With iOS 11 Apple improved the iPhone's screenshot tools, allowing you to immediately markup and share a screenshot you just took without needing to open up the image in an image editing app. Well, the exact same feature is coming to Android P. Thanks, Apple! You see shoes you like or furniture out in the world; Lens will get more information about that item (assuming recognition) but can now also show you lookalikes (see below). That not only eliminates blue light but also makes the phone less appealing to use.
This small visual tweak is the company's latest attempt at providing more transparency to Android users.
As part of today's preview, Google showcased a few new features, including an improved search experience, which developers will have to support in their apps. Whenever it recognizes a photo of one of your Google contacts, it can suggest sharing the photo with that person. Phones using Android P will also learn how to adjust your screen brightness by studying your manual adjustments, a change from automatic adjustments based on ambient light levels. You could call this on-device machine learning.
Google is showing off what it's like to experiment with artificially intelligent music. Or, keep sliding to the right to find the exact app. One especially significant upgrade will be the newest, improved, and simplified setup approach. For instance, one can set their Facebook time for an hour a day. This concept was hobbled by the technology of the time and this is the right time for it to hit critical mass.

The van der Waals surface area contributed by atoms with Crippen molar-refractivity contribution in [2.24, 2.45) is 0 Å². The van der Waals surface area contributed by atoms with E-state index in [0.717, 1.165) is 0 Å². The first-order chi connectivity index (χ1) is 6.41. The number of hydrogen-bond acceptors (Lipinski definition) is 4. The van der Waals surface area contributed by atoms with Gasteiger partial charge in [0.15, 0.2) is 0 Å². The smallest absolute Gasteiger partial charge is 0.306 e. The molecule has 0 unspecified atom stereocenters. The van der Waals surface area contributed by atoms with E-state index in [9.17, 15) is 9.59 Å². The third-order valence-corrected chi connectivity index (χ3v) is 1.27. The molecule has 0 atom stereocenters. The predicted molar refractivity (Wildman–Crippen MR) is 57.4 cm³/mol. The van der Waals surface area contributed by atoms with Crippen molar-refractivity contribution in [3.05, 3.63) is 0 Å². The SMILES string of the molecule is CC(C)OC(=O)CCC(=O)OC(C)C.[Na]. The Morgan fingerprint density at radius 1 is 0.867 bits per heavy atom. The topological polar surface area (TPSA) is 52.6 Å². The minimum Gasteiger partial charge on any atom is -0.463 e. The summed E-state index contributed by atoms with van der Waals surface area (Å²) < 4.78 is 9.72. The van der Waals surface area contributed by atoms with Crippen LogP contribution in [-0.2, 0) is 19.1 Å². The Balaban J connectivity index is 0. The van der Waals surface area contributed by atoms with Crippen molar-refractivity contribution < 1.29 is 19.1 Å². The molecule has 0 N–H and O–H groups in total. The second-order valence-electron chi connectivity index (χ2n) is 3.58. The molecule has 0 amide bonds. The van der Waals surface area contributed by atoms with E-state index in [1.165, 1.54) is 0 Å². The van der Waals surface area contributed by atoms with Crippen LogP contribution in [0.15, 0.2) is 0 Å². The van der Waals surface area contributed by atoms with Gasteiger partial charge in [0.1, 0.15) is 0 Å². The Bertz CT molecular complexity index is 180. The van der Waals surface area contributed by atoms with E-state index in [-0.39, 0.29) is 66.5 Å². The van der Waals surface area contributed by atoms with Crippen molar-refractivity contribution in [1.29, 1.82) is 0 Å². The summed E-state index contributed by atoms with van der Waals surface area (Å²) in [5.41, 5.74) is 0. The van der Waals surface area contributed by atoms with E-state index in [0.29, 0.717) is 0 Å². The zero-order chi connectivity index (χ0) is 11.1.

Google's likely assumption was that if your smartwatch isn't connected to your smartphone via Bluetooth, that would mean it's not in use.
The concepts might be old but the implementation is bang on.
And, based on a press release from Kenwood, Android P will also allow Google to make third-party devices Android Auto-compatible. It's just not on the Home screen. Although we don't know its proper name yet, the company announced a beta version now available for some phones.
But there is one more gesture. Unlike cigarettes, dark chocolate, in moderation, may be good for you.
Google collected the Android distribution data by recording active devices visiting Google Play in a seven-day period ending on May 7 -.
It will even have verbal fillers like "ums" and "uhs" for a convincing impersonation of how a real human being speaks.
There's a natural tension for those kinds of rules: Google wants its AI to be as convincing - and, yes, lifelike - as humanly possible, to ensure the listener gives compelling responses - and, hopefully, doesn't hang up.